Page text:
Thus the evil is continued from generation to generation, without hope of remedy. And what kind of care is that which the elder children give to the younger ones when there is no mother's eye to watch over them? It is the care (!) which brings filth and rags, domestic disorder and general demoralisation. As children increase in number and grow

in years, the necessity for the wife and mother to be at home becomes more apparent, and the reasons already assigned apply with cumulative force. In no county in England is there so much absence from home as in Lancashire. There the bulk of the female population go to work at the factory at a very early age, and are brought up by mothers who were so employed before them; and there the waste and loss consequent upon the neglect of home duties and the want of home knowledge, swallows up family incomes in a way almost astounding to those not practically conversant with the subject. When the cotton famine of 1862 had thrown the greater part of the factory hands out of employment, the females were employed in sewing classes by relief committees, not for the purpose of gaining a profit upon their labour, but to usefully employ them in learning, what soon appeared for the first time, the art of making and mending their own inr:er clothing. All thought of employing them in what is fashionably called dressinaking, was soon found to be entirely out of the question. The girls and the women were found so generally ignorant of the sewing art, that the difficulty lay in the direction of knowing what to do with their work when it was done, rather than in finding them work to do. In fact, it was done so badly that they who had been accustomed to better work would not have it at any price, and it is a mystery to many what has become of it even now. Whilst they were thus employed under competent superintendence, they made considerable progress, and although the allowance they received was not sufficient to replenish their clothing in that unthrifty style of which so many non-domestic females are so fond, there did not appear any considerable falling off in their clothing comforts, although they were but in the receipt of one-third of the wages of what were called good times.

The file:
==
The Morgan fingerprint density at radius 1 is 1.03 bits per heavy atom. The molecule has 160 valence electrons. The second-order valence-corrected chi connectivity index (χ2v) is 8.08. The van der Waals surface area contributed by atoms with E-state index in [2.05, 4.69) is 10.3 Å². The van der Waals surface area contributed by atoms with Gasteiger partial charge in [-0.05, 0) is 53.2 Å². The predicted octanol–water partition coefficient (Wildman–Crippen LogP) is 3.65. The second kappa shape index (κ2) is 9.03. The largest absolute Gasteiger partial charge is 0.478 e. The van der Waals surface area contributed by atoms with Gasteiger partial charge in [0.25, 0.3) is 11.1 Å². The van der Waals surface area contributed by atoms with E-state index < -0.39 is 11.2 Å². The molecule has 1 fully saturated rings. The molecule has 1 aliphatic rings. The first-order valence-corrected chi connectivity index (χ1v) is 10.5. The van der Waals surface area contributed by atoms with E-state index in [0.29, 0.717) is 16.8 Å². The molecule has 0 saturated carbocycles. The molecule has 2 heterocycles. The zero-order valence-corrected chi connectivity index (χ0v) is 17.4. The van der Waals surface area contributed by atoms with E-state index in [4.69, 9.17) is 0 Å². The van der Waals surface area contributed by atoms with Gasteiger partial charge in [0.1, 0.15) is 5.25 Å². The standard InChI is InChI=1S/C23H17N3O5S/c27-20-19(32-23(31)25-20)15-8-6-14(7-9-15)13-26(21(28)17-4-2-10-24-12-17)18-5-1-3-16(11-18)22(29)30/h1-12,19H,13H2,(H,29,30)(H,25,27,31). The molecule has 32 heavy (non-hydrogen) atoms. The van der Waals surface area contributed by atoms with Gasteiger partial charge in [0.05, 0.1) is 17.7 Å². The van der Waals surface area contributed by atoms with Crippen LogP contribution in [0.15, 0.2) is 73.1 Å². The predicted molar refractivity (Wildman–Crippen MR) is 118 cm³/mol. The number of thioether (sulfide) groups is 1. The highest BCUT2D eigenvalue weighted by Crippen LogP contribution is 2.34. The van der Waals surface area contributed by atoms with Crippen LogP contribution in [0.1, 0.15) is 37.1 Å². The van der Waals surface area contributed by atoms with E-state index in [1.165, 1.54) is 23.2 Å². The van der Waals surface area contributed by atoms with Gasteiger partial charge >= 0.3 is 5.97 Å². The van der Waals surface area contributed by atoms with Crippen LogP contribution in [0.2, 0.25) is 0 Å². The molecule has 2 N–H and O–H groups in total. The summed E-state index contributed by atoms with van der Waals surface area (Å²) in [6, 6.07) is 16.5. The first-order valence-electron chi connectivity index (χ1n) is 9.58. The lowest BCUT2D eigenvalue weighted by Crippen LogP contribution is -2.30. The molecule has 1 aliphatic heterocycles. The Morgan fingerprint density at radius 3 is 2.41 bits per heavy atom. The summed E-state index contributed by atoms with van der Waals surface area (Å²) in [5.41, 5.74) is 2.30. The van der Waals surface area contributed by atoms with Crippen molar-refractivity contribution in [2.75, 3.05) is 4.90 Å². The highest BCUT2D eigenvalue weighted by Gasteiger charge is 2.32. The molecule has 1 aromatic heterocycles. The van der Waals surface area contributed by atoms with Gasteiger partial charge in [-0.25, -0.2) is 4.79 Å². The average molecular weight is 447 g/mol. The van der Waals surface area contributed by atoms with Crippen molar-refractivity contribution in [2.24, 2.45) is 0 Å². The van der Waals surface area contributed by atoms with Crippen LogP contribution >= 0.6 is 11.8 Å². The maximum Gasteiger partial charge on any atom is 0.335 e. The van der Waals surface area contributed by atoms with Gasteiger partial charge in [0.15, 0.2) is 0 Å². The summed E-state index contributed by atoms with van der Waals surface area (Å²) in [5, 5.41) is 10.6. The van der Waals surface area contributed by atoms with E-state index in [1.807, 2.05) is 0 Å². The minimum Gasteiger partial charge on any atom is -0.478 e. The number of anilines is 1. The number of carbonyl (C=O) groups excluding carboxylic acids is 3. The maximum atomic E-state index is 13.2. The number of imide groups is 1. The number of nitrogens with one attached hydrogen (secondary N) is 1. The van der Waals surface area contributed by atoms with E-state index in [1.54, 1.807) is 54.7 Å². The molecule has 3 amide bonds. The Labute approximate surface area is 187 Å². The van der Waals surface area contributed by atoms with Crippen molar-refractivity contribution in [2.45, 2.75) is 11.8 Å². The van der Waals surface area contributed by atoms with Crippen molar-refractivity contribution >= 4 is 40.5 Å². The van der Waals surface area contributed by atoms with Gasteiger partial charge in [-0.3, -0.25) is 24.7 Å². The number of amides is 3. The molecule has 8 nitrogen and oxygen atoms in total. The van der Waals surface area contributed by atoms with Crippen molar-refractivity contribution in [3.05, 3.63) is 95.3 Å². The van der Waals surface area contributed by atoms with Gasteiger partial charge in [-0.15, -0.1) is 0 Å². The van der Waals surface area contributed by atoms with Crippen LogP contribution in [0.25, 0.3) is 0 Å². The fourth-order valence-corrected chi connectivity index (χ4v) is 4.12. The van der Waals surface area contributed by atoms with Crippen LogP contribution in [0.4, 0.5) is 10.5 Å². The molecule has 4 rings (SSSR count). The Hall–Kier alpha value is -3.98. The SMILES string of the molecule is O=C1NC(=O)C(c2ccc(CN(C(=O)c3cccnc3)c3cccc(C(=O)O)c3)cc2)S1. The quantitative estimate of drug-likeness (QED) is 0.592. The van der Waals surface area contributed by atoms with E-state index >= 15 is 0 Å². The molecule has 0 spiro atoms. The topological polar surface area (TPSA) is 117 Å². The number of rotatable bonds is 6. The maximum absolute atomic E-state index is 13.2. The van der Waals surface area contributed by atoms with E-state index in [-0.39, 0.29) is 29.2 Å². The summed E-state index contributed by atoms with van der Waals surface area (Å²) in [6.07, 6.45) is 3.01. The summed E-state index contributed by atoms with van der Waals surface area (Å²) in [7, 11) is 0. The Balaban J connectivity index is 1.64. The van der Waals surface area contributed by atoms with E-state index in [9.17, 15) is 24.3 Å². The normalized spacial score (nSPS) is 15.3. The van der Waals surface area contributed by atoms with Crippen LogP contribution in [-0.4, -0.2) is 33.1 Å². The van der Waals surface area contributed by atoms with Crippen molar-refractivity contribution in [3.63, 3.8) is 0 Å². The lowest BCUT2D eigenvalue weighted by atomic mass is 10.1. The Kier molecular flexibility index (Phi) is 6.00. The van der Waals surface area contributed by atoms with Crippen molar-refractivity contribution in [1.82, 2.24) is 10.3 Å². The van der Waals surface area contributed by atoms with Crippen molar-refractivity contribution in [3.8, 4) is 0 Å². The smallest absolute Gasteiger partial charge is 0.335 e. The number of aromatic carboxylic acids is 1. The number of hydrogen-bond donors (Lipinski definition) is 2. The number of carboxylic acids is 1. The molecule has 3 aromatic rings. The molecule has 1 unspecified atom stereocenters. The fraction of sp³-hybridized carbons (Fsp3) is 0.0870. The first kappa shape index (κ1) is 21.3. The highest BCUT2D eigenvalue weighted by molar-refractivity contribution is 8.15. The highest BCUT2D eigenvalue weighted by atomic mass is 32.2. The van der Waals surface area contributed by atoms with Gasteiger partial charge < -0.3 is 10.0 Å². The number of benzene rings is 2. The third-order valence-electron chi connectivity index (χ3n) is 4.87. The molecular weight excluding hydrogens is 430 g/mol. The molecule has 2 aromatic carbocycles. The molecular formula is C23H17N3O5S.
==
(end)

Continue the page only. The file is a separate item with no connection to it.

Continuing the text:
It must not here be understood, however, that if the wife is at home in her daily life, therefore all her daughters must be at home likewise. Perhaps that state of things is impossible, however desirable, whilst the present manufacturing system exists.

But as Solomon says“There is a time for all things.” The girl should not go out to work until she has had a fair share of schooling and domestic training; and when she “settles in life," out of door work as a regular thing ought to cease and determine. It ought never to be had recourse to, except under special circumstances, and then only as a last resort, when other means have failed to obtain an adequate family income. When boys and girls are in their teens, they wear out more clothing than they do at any other period of their lives; and here it is the wife at home, as contra-distinguished from the wife abroad, may fully prove that money saved is money gained, by the timely repair of clothing which would otherwise soon become useless, and others have to be bought instead. The same argument holds good in its extended application in relation to food. Food bought, cooked, and consumed in a hurry, is the dearest food that can be bought for the purposes of nutrition. It produces indigestion and lowness of spirits—it creates an appetite for spirituous stimulants, jus ying the remarks made in “Chambers' Journal,” some years ago, “ that wherever there is a factory built, beer-shops and gin-shops are sure to spring up around it.” The factory bell is inexorable. It summonses father and son, mother and daughter, at the same time; its call cannot be neglected except at a money loss on the next pay day, with dismissal, in all but the best times of trade, looming in the distance. Therefore it is, that hastily-cooked food and hastily-consumed food, is the order of the day in the wife-from-home districts, and the chemist and the doctor alone reap any profits from the transaction. There